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Seventy-one questions of global importance for the conservation of marine biological diversity
Conservation Biology
  • E CM Parsons, George Mason University
  • Brett Favaro, Simon Fraser University
  • A Alonso Aguirre, George Mason University
  • Amy L Bauer, George Mason University
  • Louise K Blight, University of British Columbia
  • John A Cigliano, Cedar Crest College, USA
  • Melinda A Coleman, New South Wales Department of Primary Industries, NSW Fisheries
  • Isabelle M Cote, Simon Fraser University
  • Megan Draheim
  • Stephen Fletcher, Plymouth University
  • Melissa M Foley, Stanford University
  • Rebecca Jefferson, Plymouth University
  • Miranda C Jones, University of British Columbia
  • Brendan P Kelaher, Southern Cross University
  • Carolyn J Lundquist, National Institute of Water & Atmospheric Research Ltd
  • Julie-Beth McCarthy
  • Anne Nelson
  • Katheryn Patterson, George Mason University
  • Leslie Walsh, National Geographic Society, Washington
  • Andrew J Wright, George Mason University
  • William J Sutherland, University of Cambridge
Document Type
Publication Date
Peer Reviewed
The ocean provides food, economic activity, and cultural value for a large proportion of humanity. Our knowledge of marine ecosystems lags behind that of terrestrial ecosystems, limiting effective protection of marine resources. We describe the outcome of 2 workshops in 2011 and 2012 to establish a list of important questions, which, if answered, would substantially improve our ability to conserve and manage the world's marine resources. Participants included individuals from academia, government, and nongovernment organizations with broad experience across disciplines, marine ecosystems, and countries that vary in levels of development. Contributors from the fields of science, conservation, industry, and government submitted questions to our workshops, which we distilled into a list of priority research questions. Through this process, we identified 71 key questions. We grouped these into 8 subject categories, each pertaining to a broad component of marine conservation: fisheries, climate change, other anthropogenic threats, ecosystems, marine citizenship, policy, societal and cultural considerations, and scientific enterprise. Our questions address many issues that are specific to marine conservation, and will serve as a road map to funders and researchers to develop programs that can greatly benefit marine conservation.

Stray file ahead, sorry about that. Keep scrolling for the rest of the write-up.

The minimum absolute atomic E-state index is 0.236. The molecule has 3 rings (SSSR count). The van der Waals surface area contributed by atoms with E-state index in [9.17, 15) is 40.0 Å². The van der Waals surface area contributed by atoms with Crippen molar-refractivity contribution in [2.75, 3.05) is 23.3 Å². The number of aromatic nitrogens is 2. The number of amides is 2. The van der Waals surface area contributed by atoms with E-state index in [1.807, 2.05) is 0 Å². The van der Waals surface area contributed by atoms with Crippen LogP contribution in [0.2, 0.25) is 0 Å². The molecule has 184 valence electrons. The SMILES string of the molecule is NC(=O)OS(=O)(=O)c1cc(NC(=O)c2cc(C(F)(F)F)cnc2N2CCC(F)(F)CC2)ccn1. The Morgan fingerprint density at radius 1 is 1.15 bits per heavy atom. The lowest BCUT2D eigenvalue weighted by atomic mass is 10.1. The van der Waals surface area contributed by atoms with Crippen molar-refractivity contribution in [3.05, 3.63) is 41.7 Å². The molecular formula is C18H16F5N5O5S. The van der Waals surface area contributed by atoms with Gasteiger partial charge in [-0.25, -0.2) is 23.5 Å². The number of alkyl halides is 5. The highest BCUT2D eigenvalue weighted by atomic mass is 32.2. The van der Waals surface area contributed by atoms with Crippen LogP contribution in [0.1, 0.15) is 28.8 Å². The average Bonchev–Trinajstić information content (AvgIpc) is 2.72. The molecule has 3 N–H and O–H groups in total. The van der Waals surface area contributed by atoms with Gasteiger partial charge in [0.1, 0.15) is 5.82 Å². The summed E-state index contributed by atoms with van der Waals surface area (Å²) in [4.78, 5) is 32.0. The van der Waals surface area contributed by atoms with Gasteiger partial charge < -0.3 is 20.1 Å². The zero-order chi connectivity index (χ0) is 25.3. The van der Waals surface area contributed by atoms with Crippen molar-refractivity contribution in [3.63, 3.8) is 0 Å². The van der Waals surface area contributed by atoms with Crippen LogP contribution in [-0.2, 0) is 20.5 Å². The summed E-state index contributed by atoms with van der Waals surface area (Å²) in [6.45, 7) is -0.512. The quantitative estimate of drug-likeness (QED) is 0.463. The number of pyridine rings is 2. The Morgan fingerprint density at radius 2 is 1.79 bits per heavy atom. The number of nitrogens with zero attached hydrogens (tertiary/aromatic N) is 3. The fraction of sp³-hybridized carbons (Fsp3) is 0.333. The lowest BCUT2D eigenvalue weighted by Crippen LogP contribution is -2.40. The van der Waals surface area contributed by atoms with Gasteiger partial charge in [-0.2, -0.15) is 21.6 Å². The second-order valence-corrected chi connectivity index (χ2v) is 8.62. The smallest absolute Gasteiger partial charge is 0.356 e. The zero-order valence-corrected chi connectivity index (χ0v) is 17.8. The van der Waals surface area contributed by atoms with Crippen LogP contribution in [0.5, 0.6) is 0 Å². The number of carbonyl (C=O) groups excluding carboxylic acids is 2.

Citation Information

Parsons, ECM, Favaro, B, Aguirre, AA, Bauer, AL, Blight, LK, Cigliano, JA, Coleman, MA, Cote, IM, Draheim, M, Fletcher, S, Foley, MM, Jefferson, R, Jones, MC, Kelaher, BP, Lundquist, CJ, McCarthy, JB, Nelson, A, Patterson, K, Walsh, L, Wright, AJ & Sutherland, WJ 2014, '', Conservation Biology, vol. 28, no. 5, pp. 1206-1214.

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